Last Sunday, I hosted a Sausage Making Workshop at my place. I had about 35 pounds of scrap pork meat and fat trimmings in the deep freeze from slaughter time in November. And I also had some beautiful beef butt roast that I had traded for (locally and compassionately raised and slaughtered). I needed a day at least, and some help, to turn all that into sausage. And so many people had expressed interest when I mentioned this that I wound up teaching the process and getting my help all at the same time.
We had 8 people present for most of the day, and then 2 repeaters and 2 others came back the next day for a finish up session. Together we produced kielbasa (beef, applewood smoked), poblano chile sausage (pork, fresh), hot Italian style sausage (pork, fresh) , Cajun Andouille (pork, smoked), and bratwurst (pork, fresh). I still have enough trimmed meat left over to make a batch of salami, which entails an entirely different process since it’s fermented and dried – it’s more akin to the Fiocco than the bratwurst. And during the final clean up I found a bowl with about 2 lbs of bratwurst filling ready to go….somehow it got stuck in the deep freeze during the day and we forgot about it! So more brats are in my future too.
The kitchen was filled with friendship and laughter all day long. Believe me, sausage making is rife with opportunities for off-color comments. Pagans are very happy to laugh about sex and food and anything else, so this occasion was a natural. With poses like this, how could anyone resist?
To add to the fun, a professional photographer was present to document the process. Jim Blanchard of Jim’s Images offered to attend with his cameras and strobes and all that cool stuff. He has most often done nature and scenic photography, but also seems to have a talent for food photography (see his work at jimsimages.com and at http://ingoodtaste.ws/ ). It was amazingly nonintrusive to have Jim working. I had feared that in my small kitchen, crowded with people and work tables and supplies, that we might knock over his strobes or get grease on his camera, but no such mishaps occurred – he really is a pro (and a terribly nice guy).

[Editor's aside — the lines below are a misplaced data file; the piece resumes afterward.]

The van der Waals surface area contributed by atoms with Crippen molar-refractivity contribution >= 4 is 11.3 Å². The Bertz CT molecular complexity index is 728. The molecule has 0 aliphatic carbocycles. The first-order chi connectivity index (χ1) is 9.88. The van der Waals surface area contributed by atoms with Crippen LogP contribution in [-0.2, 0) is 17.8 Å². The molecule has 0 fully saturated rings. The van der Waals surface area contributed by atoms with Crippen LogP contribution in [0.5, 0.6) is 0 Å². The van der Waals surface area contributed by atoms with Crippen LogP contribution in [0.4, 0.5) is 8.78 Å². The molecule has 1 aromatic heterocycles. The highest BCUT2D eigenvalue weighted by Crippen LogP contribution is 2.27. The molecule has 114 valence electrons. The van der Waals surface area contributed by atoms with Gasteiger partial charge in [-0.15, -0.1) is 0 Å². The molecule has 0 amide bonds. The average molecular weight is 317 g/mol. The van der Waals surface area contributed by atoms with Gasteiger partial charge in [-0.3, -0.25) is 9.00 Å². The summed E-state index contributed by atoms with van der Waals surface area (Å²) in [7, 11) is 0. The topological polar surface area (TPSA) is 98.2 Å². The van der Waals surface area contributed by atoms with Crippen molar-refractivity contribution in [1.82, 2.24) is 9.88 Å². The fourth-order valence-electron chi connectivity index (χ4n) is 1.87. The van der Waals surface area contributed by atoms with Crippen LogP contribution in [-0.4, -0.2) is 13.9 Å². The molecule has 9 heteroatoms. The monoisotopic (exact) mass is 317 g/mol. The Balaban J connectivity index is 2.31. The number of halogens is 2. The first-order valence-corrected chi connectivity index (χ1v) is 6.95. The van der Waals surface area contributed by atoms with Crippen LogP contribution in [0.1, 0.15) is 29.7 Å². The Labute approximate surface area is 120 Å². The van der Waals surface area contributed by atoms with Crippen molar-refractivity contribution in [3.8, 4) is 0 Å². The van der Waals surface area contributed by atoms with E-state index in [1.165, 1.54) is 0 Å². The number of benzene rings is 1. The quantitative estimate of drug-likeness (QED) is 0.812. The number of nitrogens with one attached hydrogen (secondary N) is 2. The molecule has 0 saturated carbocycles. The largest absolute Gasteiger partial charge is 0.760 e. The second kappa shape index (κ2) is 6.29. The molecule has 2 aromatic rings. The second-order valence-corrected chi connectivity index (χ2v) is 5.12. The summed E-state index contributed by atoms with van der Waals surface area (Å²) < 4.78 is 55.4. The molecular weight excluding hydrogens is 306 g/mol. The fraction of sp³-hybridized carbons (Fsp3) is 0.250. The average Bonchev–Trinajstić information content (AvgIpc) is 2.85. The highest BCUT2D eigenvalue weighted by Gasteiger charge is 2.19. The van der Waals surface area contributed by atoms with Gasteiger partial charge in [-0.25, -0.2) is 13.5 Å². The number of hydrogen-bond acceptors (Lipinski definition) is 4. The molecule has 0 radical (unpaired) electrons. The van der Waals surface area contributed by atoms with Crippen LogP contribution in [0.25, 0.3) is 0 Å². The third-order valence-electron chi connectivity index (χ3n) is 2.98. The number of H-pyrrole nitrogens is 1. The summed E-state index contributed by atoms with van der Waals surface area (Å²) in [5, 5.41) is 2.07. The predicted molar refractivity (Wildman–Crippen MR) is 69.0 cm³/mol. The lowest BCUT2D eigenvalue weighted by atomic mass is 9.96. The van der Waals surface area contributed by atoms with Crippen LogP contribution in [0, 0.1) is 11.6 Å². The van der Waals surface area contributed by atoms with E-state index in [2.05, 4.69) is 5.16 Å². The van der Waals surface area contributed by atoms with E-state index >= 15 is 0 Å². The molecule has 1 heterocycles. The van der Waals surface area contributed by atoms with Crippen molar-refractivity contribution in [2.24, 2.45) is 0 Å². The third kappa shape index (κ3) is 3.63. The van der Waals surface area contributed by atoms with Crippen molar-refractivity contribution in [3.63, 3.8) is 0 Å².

This post is not really about sausage making, although I’m putting some of Jim’s photos in here just because they are so cool. What I want to write about is why I do these things.
Sausage is slow food. From the time I killed the pig until we ate the first sausages was two months to the day (and the Andouille are still not finished drying, nor are all the brats in casings). Now, I wasn’t working on it the whole time, of course. Putting the meat in the deep freeze for a few weeks guarantees that any trichinae will be killed, so it’s the conservative thing to do (although trichinosis is almost unheard of in the US anymore). The prep for the workshop took about 10-15 hours over the week before we met. I had to inventory the meat available, and then choose recipes that could be done in one day (important to let the budding sausage makers taste the results!). Then, I inventoried the various supplies including spices and other add-ins . . . did the prep work, such as roasting and peeling the poblano peppers . . collected up the equipment and made sure it was in working order. . . typed up a handout with all the basic information so that my students would be empowered to make sausage when they left. . . moved the meat in and out of various freezers in order to thaw it just enough . . . and so forth. Most of this would need doing even if this was just a work day, not a teaching day. Over the two days of sausage making, I was active for about 20 hours. So I guess you could say this kind of cooking is work intensive.